The narrow window of opportunity to address climate change makes it imperative that we “remove our heads from the proverbial sand,” writes editor Carolyn Pumphrey in “Global Climate Change: National Security Implications
,” released by the U.S. Army War College earlier this month. The report aggregates the presentations given at a 2007 colloquium by the same name in Chapel Hill, North Carolina, and features contributions from several authors who have worked recently with ECSP, including Kent Hughes Butts
, Joshua Busby
, and John T. Ackerman
(who has also been a guest contributor to the New Security Beat
The risks associated with climate change include the spread of disease, severe drought, and coastal flooding, which could lead to decreased agricultural output, mass migration, and other challenges. Pumphrey writes that while social scientists are not in full agreement that violence will result from these developments, conference participants agreed that climate change presents a serious threat, “compounded by a context of rapid population growth, increasing economic appetite, pockets of extreme violence, and global interdependence.” By inflaming latent tensions, climate change will “complicate American foreign policy in a wide variety of ways,” says Pumphrey.
Since the Senate Armed Services Committee called environmental destruction a “growing national security threat” in the late 1990s, some effort has been devoted to crafting a U.S. response, but politicians have hesitated to act on uncertain scientific data, says Pumphrey, arguing additionally that the creeping dangers associated with climate change have only recently begun to captivate the public imagination, and that attempts to spice them up can lead to inaccurate exaggeration. Finally, Pumphrey says, pervasive overconfidence in the ability of “American ingenuity” to outpace emerging dangers has hindered decisive action.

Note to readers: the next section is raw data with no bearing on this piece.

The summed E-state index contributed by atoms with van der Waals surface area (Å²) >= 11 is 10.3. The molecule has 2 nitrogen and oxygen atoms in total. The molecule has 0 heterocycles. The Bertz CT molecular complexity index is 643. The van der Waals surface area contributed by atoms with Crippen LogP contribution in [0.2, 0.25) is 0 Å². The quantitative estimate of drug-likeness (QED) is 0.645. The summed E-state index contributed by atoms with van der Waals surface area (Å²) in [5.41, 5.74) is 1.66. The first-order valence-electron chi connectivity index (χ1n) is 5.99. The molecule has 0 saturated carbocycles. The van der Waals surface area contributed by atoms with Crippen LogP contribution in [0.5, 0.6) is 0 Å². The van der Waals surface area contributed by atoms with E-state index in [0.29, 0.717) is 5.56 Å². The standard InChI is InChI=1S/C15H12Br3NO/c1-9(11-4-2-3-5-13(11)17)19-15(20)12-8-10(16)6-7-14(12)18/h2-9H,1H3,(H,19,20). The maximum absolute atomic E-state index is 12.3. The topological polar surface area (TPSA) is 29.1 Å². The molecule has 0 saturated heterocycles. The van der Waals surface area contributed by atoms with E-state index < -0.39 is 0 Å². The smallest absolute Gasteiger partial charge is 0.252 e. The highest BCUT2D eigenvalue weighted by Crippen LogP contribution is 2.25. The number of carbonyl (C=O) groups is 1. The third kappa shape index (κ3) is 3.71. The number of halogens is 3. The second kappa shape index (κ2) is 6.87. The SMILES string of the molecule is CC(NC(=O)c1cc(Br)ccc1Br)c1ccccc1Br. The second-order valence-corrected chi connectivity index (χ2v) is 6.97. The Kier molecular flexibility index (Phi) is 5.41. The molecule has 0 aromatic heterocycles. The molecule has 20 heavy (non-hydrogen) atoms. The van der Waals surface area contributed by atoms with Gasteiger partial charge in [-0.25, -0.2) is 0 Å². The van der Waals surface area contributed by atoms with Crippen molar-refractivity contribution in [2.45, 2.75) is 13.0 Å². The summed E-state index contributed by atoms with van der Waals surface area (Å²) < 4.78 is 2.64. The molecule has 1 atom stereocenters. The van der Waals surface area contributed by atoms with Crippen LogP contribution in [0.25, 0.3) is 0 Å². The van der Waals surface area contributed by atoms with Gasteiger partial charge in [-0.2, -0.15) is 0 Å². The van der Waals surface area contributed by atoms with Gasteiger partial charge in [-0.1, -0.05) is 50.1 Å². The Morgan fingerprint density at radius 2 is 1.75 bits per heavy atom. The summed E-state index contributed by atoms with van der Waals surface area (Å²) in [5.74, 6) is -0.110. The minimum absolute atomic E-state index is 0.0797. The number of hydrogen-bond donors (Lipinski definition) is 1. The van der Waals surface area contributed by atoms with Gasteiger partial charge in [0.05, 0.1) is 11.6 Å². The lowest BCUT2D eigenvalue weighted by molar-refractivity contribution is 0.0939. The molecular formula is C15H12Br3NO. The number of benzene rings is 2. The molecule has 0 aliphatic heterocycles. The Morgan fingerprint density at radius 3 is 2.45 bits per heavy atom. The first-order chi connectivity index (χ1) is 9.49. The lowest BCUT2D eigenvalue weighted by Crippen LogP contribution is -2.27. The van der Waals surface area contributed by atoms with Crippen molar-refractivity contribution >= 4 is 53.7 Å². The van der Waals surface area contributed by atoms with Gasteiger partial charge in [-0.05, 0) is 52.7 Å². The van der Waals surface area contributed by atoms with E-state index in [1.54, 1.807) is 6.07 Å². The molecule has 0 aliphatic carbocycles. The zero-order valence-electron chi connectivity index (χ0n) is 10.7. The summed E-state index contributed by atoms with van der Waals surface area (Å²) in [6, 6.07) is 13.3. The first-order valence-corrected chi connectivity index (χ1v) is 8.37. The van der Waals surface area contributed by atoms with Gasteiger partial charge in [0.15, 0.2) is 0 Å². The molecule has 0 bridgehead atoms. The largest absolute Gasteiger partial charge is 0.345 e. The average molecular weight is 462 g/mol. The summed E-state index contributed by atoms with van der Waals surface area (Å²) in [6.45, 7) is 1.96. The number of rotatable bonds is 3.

Pumphrey calls for a three-pronged strategy that includes “better intelligence, better science, and better understanding of the relationships between such things as violence, society, and climate change.” She maintains that we must slow the rate of climate change and prepare for unavoidable changes, take action to alleviate international social distress, and prepare to address potential conflicts. And, she notes, this is “a job for everyone,” not just the military.